Another day, another security breach carried out by the hacker known as GnosticPlayers. This time the target was online graphics design service Canva – and the account details of 139 million users were taken.
GnosticPlayers reported the hack to online technology website ZDNet, sharing a selection of records to prove their claims. The stolen data included Canva customer names, email addresses and basic location data.
The stolen information also included passwords. Speaking to the press, Canva was quick to reassure victims that login details had been salted and hashed using bcrypt, one of the most effective and secure techniques currently available. It is extremely unlikely that anyone will ever recover one of these passwords from the raw data.
Passwords are safe, but…
But it’s not all good news. Canva also allows users to create accounts using ‘Sign in with Google’. This simple to use technology allows you to sign into third party websites using your Gmail address and password. Google checks your details are correct and issues a ‘digital token’ to your computer and the website – Canva.
The digital token is proof that you are who you claim to be. Every time you access the website, your token is compared to Canva’s – if they match up, you’re logged into your account automatically without needing a password.
The problem is that if one of these tokens is stolen, the hacker is able to impersonate you. They can log into your Google-enabled accounts, potentially accessing and stealing any sensitive data you store there.
Tokens – a great idea until they are stolen
Digital tokens are designed to be simple – but that simplicity is often the same problem encountered when using traditional passwords. Reusing passwords is a bad idea – if one account is compromised all of your other accounts are at risk too. If a Google token is stolen, other accounts are also at risk.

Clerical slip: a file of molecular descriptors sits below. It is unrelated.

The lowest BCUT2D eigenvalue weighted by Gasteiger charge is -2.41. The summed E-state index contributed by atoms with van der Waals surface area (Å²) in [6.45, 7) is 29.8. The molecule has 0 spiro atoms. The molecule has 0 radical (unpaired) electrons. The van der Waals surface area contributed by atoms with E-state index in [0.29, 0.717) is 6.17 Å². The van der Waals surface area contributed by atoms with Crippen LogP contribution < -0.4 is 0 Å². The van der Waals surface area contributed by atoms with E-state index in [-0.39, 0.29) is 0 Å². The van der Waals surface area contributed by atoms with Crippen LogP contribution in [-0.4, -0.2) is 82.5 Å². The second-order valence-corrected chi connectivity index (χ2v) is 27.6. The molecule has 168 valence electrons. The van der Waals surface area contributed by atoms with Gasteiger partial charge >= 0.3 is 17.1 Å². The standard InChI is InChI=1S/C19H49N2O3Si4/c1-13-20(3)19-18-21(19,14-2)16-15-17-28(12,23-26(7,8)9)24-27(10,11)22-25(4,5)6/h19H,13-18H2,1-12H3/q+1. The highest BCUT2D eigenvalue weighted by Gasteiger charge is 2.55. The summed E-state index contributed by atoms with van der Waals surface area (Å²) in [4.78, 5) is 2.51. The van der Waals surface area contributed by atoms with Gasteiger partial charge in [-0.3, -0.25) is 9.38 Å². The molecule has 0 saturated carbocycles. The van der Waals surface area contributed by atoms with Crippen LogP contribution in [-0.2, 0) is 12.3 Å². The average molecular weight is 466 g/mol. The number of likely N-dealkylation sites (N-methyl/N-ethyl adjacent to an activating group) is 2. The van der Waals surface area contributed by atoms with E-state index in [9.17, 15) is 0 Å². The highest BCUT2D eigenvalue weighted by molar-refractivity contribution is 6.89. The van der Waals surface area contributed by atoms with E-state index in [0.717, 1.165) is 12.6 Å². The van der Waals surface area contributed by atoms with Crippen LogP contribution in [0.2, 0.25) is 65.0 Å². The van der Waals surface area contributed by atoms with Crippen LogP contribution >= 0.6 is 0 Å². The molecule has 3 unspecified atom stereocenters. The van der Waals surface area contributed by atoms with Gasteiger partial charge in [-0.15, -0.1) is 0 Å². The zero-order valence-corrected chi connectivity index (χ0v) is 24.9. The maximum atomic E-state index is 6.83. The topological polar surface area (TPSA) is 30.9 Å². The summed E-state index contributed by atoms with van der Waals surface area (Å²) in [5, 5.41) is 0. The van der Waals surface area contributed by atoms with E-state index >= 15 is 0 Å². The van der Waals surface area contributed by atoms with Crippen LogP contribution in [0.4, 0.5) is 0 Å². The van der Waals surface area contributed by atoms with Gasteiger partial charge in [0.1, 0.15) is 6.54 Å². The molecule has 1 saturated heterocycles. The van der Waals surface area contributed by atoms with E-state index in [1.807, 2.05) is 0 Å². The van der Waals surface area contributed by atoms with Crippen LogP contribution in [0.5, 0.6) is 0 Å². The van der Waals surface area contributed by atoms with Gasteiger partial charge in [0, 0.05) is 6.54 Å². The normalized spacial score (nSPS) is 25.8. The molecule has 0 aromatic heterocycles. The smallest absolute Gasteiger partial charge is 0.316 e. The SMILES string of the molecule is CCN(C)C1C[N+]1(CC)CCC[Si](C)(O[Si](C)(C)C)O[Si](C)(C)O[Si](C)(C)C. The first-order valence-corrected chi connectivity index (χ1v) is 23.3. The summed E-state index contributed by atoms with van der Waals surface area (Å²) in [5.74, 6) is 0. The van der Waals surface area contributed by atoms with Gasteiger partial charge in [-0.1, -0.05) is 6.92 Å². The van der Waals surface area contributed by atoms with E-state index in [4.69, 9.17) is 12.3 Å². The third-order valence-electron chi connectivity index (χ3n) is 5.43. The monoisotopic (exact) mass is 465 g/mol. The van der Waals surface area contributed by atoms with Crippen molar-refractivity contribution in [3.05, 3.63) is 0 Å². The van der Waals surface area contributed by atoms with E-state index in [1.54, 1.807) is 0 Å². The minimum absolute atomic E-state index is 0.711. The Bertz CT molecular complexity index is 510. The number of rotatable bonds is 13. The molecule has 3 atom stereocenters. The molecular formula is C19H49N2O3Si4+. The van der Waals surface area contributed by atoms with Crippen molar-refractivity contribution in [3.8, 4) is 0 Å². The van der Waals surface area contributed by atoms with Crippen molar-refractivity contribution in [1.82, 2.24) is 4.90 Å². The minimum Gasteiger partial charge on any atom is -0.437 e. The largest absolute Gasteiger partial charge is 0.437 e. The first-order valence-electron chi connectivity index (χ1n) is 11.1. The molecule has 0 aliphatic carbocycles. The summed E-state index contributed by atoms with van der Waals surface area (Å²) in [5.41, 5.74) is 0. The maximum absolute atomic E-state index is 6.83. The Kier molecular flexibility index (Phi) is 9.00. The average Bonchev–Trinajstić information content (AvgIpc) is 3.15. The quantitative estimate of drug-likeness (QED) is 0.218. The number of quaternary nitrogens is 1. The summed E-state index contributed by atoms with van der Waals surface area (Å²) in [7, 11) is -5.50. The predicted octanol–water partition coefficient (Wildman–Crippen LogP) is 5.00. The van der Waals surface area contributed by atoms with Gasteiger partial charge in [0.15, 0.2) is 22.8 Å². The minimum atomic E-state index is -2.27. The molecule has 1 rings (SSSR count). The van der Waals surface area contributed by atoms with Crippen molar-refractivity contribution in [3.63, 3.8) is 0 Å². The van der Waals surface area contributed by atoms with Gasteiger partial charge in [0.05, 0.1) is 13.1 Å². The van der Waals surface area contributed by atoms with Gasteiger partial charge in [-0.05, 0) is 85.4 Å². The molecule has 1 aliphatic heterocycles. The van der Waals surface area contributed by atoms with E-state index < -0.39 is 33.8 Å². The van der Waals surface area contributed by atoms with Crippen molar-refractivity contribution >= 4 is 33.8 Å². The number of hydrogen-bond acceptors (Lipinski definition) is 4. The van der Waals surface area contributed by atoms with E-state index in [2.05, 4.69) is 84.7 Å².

To maximise protection, you should always use a completely unique password for every site. But that is incredibly difficult to achieve – especially when you probably have more than 100 online accounts to manage. And despite their simplicity and slightly more advanced security, digital tokens are also open to compromise.
Boosting personal protection
For maximum personal security (and privacy), experts actually advise against using digital tokens for logins. Instead they suggest using manual logins for every website and service you use.
A password manager, like that found in Panda Dome Complete, can dramatically simplify the login process. The manager will automatically generate a unique, complex, unguessable password for every website and service you use – and remember them automatically for you. You just need to remember a single password to log in to the tool and unlock the necessary details.
In the meantime, Canva users should reset their passwords as soon as possible. Any who were using their Google accounts should also reset that password to avoid problems with their digital tokens.
And don’t forget – you can always download a free trial of Panda Dome to test the password manager function.